• Natural Gas: Marcellus Pipeline Boom Sets Stage For A 30 Bcf A Day Tsunami [View article]

    Again, I've never heard of Mr. Powers, but a forecast of 50 Tcf of total future production from the Marcellus sounds very surprising to hear. This is either a mis-quote or you may wish to have a closer look at what is driving that conclusion. 50 Tcf is what Range alone may be able to produce from their lands. And then there are a dozen of other producers of comparable size and many smaller ones.
    Oct 11 08:54 AM | 9 Likes Like |Link to Comment
  • SandRidge Energy: What Are The Assets Worth? [View article]
    JRF77 and Mjtroll1,

    Sorry for the acronyms.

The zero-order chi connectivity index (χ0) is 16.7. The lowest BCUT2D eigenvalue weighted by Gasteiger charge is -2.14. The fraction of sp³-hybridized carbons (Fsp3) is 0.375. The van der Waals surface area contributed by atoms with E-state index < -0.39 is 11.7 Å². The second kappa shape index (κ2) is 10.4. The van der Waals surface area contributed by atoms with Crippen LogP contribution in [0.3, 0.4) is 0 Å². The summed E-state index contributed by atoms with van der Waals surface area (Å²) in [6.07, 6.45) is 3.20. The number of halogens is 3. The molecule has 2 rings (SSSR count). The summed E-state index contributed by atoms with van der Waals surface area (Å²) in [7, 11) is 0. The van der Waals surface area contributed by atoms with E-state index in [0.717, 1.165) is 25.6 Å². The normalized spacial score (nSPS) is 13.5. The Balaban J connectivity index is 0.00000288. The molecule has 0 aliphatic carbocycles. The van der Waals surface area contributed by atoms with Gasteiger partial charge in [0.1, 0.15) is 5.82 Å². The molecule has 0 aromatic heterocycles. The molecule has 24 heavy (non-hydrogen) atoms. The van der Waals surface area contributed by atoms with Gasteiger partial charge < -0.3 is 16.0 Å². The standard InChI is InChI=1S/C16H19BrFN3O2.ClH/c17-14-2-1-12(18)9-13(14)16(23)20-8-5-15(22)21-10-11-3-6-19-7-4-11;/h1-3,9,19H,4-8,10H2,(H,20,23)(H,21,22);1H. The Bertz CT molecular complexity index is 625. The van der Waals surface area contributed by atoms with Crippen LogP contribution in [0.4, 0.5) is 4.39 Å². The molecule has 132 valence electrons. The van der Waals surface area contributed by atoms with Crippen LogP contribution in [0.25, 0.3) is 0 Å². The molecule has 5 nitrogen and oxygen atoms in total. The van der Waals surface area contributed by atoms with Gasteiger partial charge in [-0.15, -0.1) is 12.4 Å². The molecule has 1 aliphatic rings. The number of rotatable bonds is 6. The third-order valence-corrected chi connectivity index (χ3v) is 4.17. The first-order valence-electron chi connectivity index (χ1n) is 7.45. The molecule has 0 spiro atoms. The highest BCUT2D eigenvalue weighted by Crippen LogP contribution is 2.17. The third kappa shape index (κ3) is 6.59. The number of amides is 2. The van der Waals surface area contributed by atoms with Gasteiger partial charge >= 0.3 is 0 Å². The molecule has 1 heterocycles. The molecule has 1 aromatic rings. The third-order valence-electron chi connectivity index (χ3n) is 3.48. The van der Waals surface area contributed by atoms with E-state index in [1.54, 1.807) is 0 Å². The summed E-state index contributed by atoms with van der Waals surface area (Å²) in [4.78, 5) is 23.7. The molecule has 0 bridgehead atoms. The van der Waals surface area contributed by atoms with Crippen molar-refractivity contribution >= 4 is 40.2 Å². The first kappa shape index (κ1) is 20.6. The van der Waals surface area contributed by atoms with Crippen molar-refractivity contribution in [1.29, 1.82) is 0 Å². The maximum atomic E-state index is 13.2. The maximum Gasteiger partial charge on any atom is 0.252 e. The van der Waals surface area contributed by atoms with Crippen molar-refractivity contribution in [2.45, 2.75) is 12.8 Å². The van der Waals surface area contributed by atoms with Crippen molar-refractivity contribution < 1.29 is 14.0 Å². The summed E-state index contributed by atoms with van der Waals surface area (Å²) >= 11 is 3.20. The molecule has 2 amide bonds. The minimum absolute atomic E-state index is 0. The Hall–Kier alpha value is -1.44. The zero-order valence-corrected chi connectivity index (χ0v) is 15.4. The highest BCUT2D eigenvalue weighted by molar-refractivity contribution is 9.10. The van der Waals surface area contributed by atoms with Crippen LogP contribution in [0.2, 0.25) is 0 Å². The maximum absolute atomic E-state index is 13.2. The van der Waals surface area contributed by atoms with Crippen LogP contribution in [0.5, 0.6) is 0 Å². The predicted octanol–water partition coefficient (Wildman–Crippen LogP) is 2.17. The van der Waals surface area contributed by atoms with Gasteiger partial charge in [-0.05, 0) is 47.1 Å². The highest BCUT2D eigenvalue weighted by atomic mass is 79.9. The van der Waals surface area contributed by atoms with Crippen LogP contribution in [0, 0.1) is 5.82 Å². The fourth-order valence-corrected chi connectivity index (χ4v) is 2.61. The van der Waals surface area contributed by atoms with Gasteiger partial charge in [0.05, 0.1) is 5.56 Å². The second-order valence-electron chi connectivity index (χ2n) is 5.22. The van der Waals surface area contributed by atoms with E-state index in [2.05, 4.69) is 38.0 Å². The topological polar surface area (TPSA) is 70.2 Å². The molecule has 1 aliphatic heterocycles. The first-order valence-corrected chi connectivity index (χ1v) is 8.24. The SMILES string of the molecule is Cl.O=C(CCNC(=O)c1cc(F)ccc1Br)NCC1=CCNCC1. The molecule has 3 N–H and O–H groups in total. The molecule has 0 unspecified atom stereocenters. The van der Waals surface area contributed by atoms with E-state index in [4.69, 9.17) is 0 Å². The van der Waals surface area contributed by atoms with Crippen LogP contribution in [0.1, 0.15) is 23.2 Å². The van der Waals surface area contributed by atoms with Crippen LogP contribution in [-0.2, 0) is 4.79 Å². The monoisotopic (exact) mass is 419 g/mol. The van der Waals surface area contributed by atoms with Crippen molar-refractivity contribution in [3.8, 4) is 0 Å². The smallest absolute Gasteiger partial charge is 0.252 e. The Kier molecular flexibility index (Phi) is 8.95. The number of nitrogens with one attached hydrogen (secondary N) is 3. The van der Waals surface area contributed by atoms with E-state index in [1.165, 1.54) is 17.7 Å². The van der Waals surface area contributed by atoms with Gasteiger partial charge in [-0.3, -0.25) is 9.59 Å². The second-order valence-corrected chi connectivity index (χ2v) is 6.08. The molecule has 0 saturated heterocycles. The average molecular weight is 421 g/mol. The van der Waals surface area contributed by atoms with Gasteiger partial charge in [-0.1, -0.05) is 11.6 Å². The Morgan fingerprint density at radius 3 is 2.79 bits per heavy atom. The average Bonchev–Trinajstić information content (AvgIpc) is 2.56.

EUR per well = Estimated Ultimate Recovery per well (a key metric that characterizes expected reserves associated with a well and drives the rate of return on investment)

    HBP = Held By Production (acreage that the E&P operator controls beyond the initial lease term by way of drilling a producing well)

    NGL = Natural Gas Liquids

    PUD = Proved Undeveloped (in conjunction with reserves or drilling locations)

    And indeed, this is article is not meant to be an investment recommendation - just thoughts that I hope will be helpful to readers in developing their own, a lot more comprehensive analysis.
    Mar 4 11:49 AM | 8 Likes Like |Link to Comment
  • Natural Gas: Marcellus Pipeline Boom Sets Stage For A 30 Bcf A Day Tsunami [View article]

    Bill Powers must be a distinguished researcher, but I just have not come across his work or heard his name, so it is difficult for me to comment.

    However, the Marcellus is already producing 15 Bcf/d and E&P operators are contracting for new capacity with remarkable confidence, as I wrote above. The proof of the pudding...
    Oct 11 12:26 AM | 7 Likes Like |Link to Comment